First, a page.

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How to Manage Anticipatory Anxiety

anticipatory anxiety in Colorado

While anxiety is something many of you are aware of, and likely experience in some way at least occasionally, anticipatory anxiety might be something that isn’t named as often in your conversations about mental health and the experience of anxiety.

What Is Anticipatory Anxiety?

Anticipatory anxiety is something that I’ve experienced in the past and still navigate from time to time, especially when tasked with doing something new or anticipating being in a new environment or around new people.

For example, in my first semester of graduate school, I had a lot of anticipatory anxiety showing up—almost constantly. It would often show up around my performance in my classes and coursework.

I would be writing a paper and finding myself feeling unable to focus and thinking, what if I can’t finish this paper on time? Am I even approaching this paper in the right way? What if I fail this class and I can’t graduate on time? What will happen if I graduate late? And on and on my mind spiraled.

So in short, anticipatory anxiety is a form of anxiety that occurs in anticipation of a stressful moment or event—fixating on the possibilities of what could happen or what you could feel in the future.

Signs You may Experiencing Anticipatory Anxiety

Anticipatory anxiety can affect everyone in different ways

The signs of anticipatory anxiety, like general anxiety, may show up anytime, but it’s likely that symptoms of anticipatory anxiety may show up in preparation for a social event, an upcoming deadline, or simply when you’re thinking about the future or a hypothetical situation.

  • Fixating on worst-case scenarios

  • Feeling restless or irritable

  • Ruminating about what could happen

  • Canceling plans last minute

  • Isolating yourself from friends or family

While the above symptoms are quite common, it’s important to consider that the experience of anxiety can look different for everyone. Therefore, you should consider discussing your experiences along with symptoms with a licensed therapist.

A Few Tips for Managing Anticipatory Anxiety

  1. Write a stream of consciousness about the fear and anxiety that’s coming up. This can be a practice that helps you to get out of your head and to gain some distance from the stressors that may be triggering the anxiety.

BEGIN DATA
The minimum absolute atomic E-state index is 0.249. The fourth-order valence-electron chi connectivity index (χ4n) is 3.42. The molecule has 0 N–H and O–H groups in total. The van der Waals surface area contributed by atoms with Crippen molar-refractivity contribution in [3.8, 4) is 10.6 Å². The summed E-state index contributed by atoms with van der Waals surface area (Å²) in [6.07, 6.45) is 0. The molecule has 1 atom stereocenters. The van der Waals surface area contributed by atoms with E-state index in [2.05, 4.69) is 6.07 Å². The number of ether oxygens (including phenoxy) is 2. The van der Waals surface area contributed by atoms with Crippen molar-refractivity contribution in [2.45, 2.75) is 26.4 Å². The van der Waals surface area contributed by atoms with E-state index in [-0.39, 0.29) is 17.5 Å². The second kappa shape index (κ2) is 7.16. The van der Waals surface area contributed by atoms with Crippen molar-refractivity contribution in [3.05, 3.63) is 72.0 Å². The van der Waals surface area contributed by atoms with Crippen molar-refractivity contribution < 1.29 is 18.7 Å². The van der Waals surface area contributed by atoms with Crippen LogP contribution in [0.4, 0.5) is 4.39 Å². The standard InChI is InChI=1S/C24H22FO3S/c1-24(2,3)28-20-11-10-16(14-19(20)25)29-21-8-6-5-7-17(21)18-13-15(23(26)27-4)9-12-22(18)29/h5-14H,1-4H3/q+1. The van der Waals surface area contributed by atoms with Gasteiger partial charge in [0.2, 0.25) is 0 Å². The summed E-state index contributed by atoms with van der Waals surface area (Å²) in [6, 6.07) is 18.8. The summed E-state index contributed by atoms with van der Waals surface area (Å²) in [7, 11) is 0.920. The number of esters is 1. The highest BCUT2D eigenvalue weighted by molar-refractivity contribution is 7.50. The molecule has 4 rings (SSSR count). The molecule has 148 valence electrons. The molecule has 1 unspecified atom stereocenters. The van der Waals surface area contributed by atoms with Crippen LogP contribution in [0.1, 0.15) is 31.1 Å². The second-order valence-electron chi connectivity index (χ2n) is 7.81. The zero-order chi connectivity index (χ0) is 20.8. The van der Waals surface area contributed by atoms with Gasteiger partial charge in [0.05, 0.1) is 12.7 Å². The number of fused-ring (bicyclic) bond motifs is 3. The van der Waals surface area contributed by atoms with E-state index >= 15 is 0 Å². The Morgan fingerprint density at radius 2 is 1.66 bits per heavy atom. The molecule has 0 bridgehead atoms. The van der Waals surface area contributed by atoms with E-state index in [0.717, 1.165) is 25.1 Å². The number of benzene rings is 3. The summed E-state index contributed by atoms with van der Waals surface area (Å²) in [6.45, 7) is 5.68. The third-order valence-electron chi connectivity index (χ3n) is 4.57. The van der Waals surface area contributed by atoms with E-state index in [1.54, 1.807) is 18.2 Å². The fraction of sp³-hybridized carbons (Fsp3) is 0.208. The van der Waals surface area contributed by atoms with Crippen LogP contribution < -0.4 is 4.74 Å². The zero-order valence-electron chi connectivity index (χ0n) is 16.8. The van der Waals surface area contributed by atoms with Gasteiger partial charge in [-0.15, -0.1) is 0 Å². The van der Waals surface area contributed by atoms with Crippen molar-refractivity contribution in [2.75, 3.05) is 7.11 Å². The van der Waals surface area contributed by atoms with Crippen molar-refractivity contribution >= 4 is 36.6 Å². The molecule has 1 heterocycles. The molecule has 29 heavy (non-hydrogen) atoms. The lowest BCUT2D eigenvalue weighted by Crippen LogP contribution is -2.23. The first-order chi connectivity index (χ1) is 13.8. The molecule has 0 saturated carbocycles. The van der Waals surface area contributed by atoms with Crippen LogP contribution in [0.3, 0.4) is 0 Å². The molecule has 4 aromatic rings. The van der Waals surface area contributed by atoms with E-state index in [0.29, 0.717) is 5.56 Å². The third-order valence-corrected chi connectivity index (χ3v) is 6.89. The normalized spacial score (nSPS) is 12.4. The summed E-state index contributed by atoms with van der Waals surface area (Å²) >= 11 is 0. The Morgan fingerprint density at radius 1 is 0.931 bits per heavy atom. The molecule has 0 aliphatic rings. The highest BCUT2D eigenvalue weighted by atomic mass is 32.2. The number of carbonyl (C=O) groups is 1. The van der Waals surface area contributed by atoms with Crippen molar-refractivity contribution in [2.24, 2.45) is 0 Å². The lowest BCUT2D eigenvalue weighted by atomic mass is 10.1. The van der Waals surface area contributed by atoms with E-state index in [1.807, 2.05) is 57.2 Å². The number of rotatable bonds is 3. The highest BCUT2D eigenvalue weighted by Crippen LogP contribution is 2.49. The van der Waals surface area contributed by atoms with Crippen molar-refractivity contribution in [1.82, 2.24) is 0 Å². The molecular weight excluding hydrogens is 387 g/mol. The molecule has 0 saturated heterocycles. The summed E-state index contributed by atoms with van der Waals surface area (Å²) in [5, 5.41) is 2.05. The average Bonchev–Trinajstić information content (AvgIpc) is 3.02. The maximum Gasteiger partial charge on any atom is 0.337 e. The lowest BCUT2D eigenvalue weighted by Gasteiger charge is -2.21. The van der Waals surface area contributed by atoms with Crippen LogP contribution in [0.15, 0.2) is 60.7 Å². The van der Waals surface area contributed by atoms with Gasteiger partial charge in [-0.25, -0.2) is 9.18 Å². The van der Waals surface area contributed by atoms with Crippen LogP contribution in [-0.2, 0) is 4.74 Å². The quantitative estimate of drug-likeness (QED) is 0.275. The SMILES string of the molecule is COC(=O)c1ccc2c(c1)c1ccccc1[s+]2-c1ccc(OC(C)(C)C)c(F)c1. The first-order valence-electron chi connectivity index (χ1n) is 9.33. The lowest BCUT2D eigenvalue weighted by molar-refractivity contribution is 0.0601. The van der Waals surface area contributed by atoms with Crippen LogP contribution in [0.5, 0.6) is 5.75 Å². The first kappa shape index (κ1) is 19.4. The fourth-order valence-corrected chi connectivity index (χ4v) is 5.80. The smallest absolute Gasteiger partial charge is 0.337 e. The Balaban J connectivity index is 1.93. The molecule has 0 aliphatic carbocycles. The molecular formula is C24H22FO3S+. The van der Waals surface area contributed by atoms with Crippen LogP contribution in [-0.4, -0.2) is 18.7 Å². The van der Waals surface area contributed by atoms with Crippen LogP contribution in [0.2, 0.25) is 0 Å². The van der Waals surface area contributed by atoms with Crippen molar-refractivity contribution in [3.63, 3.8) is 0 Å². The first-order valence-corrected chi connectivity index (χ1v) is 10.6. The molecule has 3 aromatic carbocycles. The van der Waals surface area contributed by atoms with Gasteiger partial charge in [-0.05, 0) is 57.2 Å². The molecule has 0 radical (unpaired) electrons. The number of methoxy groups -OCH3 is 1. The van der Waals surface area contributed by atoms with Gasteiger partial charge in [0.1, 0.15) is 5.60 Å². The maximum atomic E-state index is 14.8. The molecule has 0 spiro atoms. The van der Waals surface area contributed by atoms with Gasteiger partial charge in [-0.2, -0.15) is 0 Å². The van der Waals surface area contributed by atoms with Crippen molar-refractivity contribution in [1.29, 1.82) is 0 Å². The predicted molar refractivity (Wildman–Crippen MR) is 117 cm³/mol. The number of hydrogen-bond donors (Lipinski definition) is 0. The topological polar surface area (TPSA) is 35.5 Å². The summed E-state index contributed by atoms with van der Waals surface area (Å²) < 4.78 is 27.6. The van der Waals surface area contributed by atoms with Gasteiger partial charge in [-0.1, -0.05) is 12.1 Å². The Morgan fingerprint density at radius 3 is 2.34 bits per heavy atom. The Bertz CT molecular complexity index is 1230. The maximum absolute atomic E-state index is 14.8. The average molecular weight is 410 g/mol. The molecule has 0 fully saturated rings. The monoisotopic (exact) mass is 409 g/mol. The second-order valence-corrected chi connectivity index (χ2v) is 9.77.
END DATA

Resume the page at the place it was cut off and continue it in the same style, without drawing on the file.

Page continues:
2. Incorporate mindfulness practices to help ground yourself in the present moment.

  3. Talk with a licensed Denver therapist. While anxiety is often felt in our bodies, addressing the parts inside of you that are anxious, can reduce anxiety symptoms. Plus, you can work with your therapist to build a toolkit to manage anxiety when it shows up.

When to Reach Out for Support from an Anxiety Therapist in Colorado

If something, whether it’s anxiety or other mental health concerns, is taking up a lot of headspace or it’s something you’re concerned about, it’s worth reaching out for support. Especially if the anticipatory anxiety is becoming overwhelming, it may be helpful to talk to a licensed mental health therapist.

Work With a Denver Anxiety Specialist

At Catalyss Counseling, we have a team of therapists who can support you If you're ready to start treating your anticipatory anxiety. Call or contact us today to set up a complimentary phone consultation to learn more about our team and next steps.

How We Can Help

we are launching our affordable counseling program in January 2023!

Check out our Affordable Counseling Program that offers counseling services at a lower cost. We have intern therapist students who specialize in anxiety!


If you are looking for general support, or if you would like to talk to someone more about how we can help you, follow these simple steps:

  1. Contact us today for a free 20-minute phone consultation

  2. Or, you can book directly online with the therapist of your choice

  3. Begin your journey towards a calmer, more relaxed life

Other Therapy Services Available at Catalyss Counseling:

Here at Catalyss Counseling, we want to meet all of your counseling needs in the Denver area. Our supportive therapists provide depression counseling, therapy for caregiver stress, grief and loss therapy, stress management counseling and more. We also have specialists in trauma and PTSD, women's issues, pregnancy and postpartum depression or anxiety, pregnancy loss and miscarriage, and birth trauma. For therapists, we can also provide clinical supervision! We look forward to connecting with you to help support your journey today.

Author Biography

Julie Bloom is a student intern from the Regis University Masters in Counseling program. Follow Catalyss Counseling on LinkedIn, Facebook and Instagram.

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